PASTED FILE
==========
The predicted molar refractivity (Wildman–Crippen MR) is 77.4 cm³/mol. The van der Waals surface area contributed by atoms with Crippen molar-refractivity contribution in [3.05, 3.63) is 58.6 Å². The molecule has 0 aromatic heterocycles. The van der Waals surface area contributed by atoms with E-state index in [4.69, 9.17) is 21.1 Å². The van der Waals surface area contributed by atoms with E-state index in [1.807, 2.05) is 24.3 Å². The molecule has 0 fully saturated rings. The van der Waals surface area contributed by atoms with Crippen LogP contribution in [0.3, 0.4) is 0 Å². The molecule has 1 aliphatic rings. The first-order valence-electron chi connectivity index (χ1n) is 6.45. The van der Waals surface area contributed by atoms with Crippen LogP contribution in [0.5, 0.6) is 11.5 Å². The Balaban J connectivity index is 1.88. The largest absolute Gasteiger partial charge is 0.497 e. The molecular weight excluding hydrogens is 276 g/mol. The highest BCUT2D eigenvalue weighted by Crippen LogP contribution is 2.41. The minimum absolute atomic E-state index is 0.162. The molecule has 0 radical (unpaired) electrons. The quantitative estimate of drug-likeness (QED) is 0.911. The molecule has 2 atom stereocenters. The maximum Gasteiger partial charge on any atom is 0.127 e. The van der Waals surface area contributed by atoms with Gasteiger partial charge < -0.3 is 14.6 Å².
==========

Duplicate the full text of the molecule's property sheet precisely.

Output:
The predicted molar refractivity (Wildman–Crippen MR) is 77.4 cm³/mol. The van der Waals surface area contributed by atoms with Crippen molar-refractivity contribution in [3.05, 3.63) is 58.6 Å². The molecule has 0 aromatic heterocycles. The van der Waals surface area contributed by atoms with E-state index in [4.69, 9.17) is 21.1 Å². The van der Waals surface area contributed by atoms with E-state index in [1.807, 2.05) is 24.3 Å². The molecule has 0 fully saturated rings. The van der Waals surface area contributed by atoms with Crippen LogP contribution in [0.3, 0.4) is 0 Å². The molecule has 1 aliphatic rings. The first-order valence-electron chi connectivity index (χ1n) is 6.45. The van der Waals surface area contributed by atoms with Crippen LogP contribution in [0.5, 0.6) is 11.5 Å². The Balaban J connectivity index is 1.88. The largest absolute Gasteiger partial charge is 0.497 e. The molecular weight excluding hydrogens is 276 g/mol. The highest BCUT2D eigenvalue weighted by Crippen LogP contribution is 2.41. The minimum absolute atomic E-state index is 0.162. The molecule has 0 radical (unpaired) electrons. The quantitative estimate of drug-likeness (QED) is 0.911. The molecule has 2 atom stereocenters. The maximum Gasteiger partial charge on any atom is 0.127 e. The van der Waals surface area contributed by atoms with Gasteiger partial charge < -0.3 is 14.6 Å².